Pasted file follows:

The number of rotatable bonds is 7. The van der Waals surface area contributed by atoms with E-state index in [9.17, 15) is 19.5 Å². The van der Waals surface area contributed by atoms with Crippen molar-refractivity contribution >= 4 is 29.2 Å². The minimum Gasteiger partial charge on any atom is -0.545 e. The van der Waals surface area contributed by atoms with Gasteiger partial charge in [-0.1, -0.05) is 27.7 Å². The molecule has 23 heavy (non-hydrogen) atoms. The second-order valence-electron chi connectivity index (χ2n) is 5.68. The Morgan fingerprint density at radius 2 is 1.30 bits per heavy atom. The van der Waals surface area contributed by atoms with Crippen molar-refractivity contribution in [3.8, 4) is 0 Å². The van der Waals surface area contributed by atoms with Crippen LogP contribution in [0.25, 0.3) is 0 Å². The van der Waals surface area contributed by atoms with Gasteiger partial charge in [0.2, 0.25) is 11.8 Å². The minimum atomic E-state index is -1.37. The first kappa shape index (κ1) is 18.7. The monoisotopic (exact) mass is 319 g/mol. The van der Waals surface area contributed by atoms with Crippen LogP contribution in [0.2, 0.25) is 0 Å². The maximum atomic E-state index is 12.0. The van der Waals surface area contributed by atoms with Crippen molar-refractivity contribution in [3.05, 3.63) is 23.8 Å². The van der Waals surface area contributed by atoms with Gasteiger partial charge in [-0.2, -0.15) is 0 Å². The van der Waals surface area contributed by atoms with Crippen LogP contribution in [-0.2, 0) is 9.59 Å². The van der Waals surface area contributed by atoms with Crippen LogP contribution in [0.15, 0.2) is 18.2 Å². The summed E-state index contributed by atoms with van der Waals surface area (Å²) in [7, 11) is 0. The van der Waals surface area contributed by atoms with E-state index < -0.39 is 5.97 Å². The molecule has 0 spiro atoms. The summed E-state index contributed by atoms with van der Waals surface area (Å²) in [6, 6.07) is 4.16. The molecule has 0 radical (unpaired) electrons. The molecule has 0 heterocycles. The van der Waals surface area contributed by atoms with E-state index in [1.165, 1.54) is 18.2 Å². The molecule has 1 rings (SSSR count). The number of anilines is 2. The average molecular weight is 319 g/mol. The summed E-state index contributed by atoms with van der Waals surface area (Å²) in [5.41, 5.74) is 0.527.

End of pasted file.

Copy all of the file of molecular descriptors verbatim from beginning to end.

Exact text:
The number of rotatable bonds is 7. The van der Waals surface area contributed by atoms with E-state index in [9.17, 15) is 19.5 Å². The van der Waals surface area contributed by atoms with Crippen molar-refractivity contribution >= 4 is 29.2 Å². The minimum Gasteiger partial charge on any atom is -0.545 e. The van der Waals surface area contributed by atoms with Gasteiger partial charge in [-0.1, -0.05) is 27.7 Å². The molecule has 23 heavy (non-hydrogen) atoms. The second-order valence-electron chi connectivity index (χ2n) is 5.68. The Morgan fingerprint density at radius 2 is 1.30 bits per heavy atom. The van der Waals surface area contributed by atoms with Crippen molar-refractivity contribution in [3.8, 4) is 0 Å². The van der Waals surface area contributed by atoms with Crippen LogP contribution in [0.25, 0.3) is 0 Å². The van der Waals surface area contributed by atoms with Gasteiger partial charge in [0.2, 0.25) is 11.8 Å². The minimum atomic E-state index is -1.37. The first kappa shape index (κ1) is 18.7. The monoisotopic (exact) mass is 319 g/mol. The van der Waals surface area contributed by atoms with Crippen LogP contribution in [0.2, 0.25) is 0 Å². The maximum atomic E-state index is 12.0. The van der Waals surface area contributed by atoms with Crippen molar-refractivity contribution in [3.05, 3.63) is 23.8 Å². The van der Waals surface area contributed by atoms with Gasteiger partial charge in [-0.2, -0.15) is 0 Å². The van der Waals surface area contributed by atoms with Crippen LogP contribution in [-0.2, 0) is 9.59 Å². The van der Waals surface area contributed by atoms with Crippen LogP contribution in [0.15, 0.2) is 18.2 Å². The summed E-state index contributed by atoms with van der Waals surface area (Å²) in [7, 11) is 0. The van der Waals surface area contributed by atoms with E-state index < -0.39 is 5.97 Å². The molecule has 0 spiro atoms. The summed E-state index contributed by atoms with van der Waals surface area (Å²) in [6, 6.07) is 4.16. The molecule has 0 radical (unpaired) electrons. The molecule has 0 heterocycles. The van der Waals surface area contributed by atoms with E-state index in [1.165, 1.54) is 18.2 Å². The molecule has 1 rings (SSSR count). The number of anilines is 2. The average molecular weight is 319 g/mol. The summed E-state index contributed by atoms with van der Waals surface area (Å²) in [5.41, 5.74) is 0.527.